“I’m a big fan of poster design… Italian and French poster design, you know, guys like Jules Cheret. I’ve been thinking about tennis wall paintings for a while. The idea of the tennis wall where one practices—just to play with the perspective, those lines, that idea,” Titus told John McEnroe in an Turin meet-and-greet. “I took a photo of a friend of mine who I play tennis with to get the backhand stance, you know, to get the angle right… So that was based off of a photo. Also, the colours of the ATP Finals are so vibrant and bright, and the lighting of the arena.

“I hope that through my work and through my efforts, I introduce people to various things… I love to learn, I love to ruminate on things that I love, I love to obsess about things. I obsess about tennis, I obsess about French literature… All I do is revel in my obsession. So, if I can introduce someone to something they’re obsessed with, that’s what I hope to do.”

The ATP’s choice of Titus not only plays homage to the unique poster-per-tournament  hallmark of tennis while throwing a bit of shade on last year’s less accessible “LOVE collection,” a series of unique digital artworks that used in-match sports data to create iconic illustrations by pop artist Martin Grasser. “It was very popular within web3 community, but not so much with the tennis fan,” said ATP spokesperson Mark Epps. “This year, we took a big name artist who has never done a digital collectible before and without sacrificing the technical capacity pushed to keep costs as low as possible for the fans.”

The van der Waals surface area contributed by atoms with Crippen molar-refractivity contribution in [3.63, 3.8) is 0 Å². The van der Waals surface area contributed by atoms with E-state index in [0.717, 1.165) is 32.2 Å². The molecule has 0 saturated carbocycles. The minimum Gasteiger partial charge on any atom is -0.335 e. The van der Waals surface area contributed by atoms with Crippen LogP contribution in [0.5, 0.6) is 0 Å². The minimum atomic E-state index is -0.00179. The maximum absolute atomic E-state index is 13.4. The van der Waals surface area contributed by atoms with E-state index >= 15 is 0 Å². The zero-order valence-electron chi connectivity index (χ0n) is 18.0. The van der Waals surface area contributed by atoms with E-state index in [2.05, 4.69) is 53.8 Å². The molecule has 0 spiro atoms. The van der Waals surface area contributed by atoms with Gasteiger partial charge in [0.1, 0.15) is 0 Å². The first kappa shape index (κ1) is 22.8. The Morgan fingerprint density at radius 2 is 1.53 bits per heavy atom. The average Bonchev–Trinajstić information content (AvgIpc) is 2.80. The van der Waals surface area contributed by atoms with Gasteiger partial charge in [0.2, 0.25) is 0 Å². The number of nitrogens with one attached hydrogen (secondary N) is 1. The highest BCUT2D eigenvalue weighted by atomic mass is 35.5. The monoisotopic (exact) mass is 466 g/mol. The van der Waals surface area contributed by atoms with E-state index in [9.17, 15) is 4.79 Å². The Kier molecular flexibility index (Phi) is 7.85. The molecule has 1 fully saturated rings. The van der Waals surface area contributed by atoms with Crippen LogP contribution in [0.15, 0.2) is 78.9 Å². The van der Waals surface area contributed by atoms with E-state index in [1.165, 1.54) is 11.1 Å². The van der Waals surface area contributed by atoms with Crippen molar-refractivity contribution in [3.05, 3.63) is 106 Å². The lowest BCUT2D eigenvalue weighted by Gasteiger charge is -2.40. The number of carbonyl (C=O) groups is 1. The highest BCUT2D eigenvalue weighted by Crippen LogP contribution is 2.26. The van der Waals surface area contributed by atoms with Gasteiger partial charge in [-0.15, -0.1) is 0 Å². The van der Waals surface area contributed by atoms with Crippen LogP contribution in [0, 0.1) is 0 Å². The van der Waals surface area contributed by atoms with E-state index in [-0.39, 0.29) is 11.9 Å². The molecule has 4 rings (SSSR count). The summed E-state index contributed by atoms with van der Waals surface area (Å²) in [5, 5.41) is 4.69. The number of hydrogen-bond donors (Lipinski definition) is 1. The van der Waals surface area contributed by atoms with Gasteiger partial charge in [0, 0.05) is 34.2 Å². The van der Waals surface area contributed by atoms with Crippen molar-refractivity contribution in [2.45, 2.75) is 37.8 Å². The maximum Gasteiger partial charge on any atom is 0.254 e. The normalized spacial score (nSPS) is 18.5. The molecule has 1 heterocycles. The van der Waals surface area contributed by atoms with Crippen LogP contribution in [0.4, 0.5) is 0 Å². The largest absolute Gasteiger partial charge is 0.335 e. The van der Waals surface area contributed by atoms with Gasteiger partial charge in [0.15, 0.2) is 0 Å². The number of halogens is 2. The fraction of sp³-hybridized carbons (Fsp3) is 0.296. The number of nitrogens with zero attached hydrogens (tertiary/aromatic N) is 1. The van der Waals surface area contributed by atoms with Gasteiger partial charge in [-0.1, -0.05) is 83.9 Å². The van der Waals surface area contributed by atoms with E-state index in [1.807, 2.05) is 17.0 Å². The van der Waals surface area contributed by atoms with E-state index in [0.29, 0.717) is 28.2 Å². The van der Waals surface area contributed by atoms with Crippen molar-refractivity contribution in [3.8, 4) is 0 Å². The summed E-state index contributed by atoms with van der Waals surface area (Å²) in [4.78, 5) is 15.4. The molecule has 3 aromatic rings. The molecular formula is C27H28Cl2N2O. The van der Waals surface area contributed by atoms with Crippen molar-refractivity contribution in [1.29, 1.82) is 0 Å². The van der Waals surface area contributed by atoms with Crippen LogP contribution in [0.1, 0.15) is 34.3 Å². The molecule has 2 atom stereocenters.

© MikaylaJeanMiller

The poster also jibes with Titus’ metamorphic ability to shed one medium for another — and play decent tennis on top of it all. Based in Los Angeles, California, the native Brooklynite — and son of a first-generation Haitian mother and  Andres “Dres” Vargas Titus, a member of the seminal rap group Black Sheep — started his career as a musician, in the Lower East Side punk band, Cerebral Ballzy. But while listening to underground punk and New York “downtown cool guys,” as well as informally sketching, Titus still religiously watched and played tennis. “I was always following the sport,” Titus said. 

“I think tennis has a very nuanced and elaborate culture. It’s always been in my purview. I will also say I’ve always played it. I follow it,” said the 6-foot-4 Titus, who attended Catholic and Christian schools and played point guard on the basketball team. “I love sport. It excites me just like music does.”